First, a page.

Unthinkable Radiocarbon Dates

The team of five men paddled furiously along in the wind-tossed icy waters of the Colville River in Alaska.  They had been slowly making their way through the Alaskan wilderness for almost a week, in spite of the ever-present swarms of mosquitos, quicksand, raft malfunctions, and a variety of other perils.  Some people might think they were crazy for going through all of that – even risking their lives  – just to get a few bags of old animal bones (the full account of this adventure is in The Great Alaskan Dinosaur Adventure, by Buddy Davis, Mike Liston, and John Whitmore).  However, the fossils that these men and several others collected are the centerpiece of this week’s Clue on radioisotope dating.

Hugh Miller and his team gathered samples from the fossils that these men (John Whitmore, Buddy Davis, Mike Liston, Dan Specht, and George Detwler) and others had excavated and sent them to prominent radiocarbon labs where they were blind tested, meaning that the people doing the radiocarbon dating did not know what kind of bones they are.  The people in the lab just ran the same tests they usually do in C-14 dating, even using the more advanced Accelerator Mass spectrometer (AMS) method on most of the samples.  The bones that the team from Alaska “dated” at 31,050 (± 230) years and 36,480 (±560) years.  What made this discovery so remarkable, at least in the eyes of billions-of-years advocates, is that these were not just any bones, but dinosaur bones, and the particular example above was a Hadrosaur, a duck-billed dinosaur.  Another Hadrosaur, excavated by Joe Taylor of Mt. Blanco Fossil Museum in Crosbyton, “dated” similarly at 37,660 (±160) years.  An Acrocanthosarus, an Allosaurus, two Triceratops, another Hadrosaur, and Apatosaurus were also dated, all coming up with comparable radiocarbon “dates” (for more information, read the article on http://newgeology.us/presentation48.html),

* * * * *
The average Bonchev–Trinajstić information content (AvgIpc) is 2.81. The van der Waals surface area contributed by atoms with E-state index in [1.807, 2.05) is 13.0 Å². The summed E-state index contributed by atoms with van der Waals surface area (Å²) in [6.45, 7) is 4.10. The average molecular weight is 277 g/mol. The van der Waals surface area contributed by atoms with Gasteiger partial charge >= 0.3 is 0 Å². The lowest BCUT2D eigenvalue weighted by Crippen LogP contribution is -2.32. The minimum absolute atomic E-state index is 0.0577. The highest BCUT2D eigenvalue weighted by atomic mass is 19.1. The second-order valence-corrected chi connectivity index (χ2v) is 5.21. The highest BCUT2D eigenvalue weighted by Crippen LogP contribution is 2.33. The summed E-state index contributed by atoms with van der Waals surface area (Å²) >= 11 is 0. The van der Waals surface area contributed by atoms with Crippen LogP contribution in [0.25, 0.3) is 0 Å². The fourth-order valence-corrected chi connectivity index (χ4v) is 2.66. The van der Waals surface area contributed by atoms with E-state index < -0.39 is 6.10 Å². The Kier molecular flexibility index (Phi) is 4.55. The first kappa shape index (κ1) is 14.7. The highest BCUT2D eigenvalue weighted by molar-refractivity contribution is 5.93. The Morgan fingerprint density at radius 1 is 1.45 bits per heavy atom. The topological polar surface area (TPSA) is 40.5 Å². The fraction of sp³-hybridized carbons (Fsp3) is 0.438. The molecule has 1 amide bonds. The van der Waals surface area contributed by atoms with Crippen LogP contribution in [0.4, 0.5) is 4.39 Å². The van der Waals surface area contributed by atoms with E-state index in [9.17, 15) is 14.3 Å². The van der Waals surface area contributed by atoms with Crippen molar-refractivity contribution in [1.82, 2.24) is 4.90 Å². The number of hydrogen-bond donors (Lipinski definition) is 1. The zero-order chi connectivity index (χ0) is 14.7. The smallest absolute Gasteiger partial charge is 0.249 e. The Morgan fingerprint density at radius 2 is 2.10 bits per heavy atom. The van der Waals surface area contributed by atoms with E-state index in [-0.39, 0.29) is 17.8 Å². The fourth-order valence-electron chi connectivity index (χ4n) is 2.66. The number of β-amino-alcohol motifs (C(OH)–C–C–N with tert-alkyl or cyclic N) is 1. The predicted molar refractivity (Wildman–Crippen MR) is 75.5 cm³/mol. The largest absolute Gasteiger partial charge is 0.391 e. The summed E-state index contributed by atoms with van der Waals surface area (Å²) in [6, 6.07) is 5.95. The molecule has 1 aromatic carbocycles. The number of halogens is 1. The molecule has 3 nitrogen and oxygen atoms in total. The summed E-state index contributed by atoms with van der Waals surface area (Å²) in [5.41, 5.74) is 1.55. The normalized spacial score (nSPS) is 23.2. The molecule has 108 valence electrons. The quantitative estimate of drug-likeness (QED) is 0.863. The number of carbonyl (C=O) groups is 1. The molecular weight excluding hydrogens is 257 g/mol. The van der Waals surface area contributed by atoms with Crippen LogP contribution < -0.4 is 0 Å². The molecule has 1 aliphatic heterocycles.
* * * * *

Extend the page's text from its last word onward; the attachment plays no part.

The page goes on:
As I have mentioned before, unfossilized dinosaur bones have been discovered before, even by evolutionists, like Dr. Mary Schweitzer.  Old-earth advocates tried to come up with all kinds of scenarios, like bacteria, but they really don’t fit with the evidence.  However, finding radiocarbon dates of mere 10’s of thousands of years in dinosaurs, which are allegedly 65 million years old, is a blatant contradiction to the commonly held ideas about dinosaurs, the formation of geologic layers, and – at the very core – billions of years.  Old-earth advocates reverence these dating methods more than God and His Word (otherwise, why would they reject the latter to embrace the former?), so this is a huge blow to all of their fundamental ideals if they accept this evidence.  Yet, as creationists, we would expect to find a little bit of radiocarbon left in dinosaur bones because we believe that they lived in different atmospheric conditions than we do today and most of them were killed by the flood and buried rapidly in layers of sediment laid down catastrophically by the flood.  Radiocarbon dating supports the Scriptures, not contradict God’s Word.

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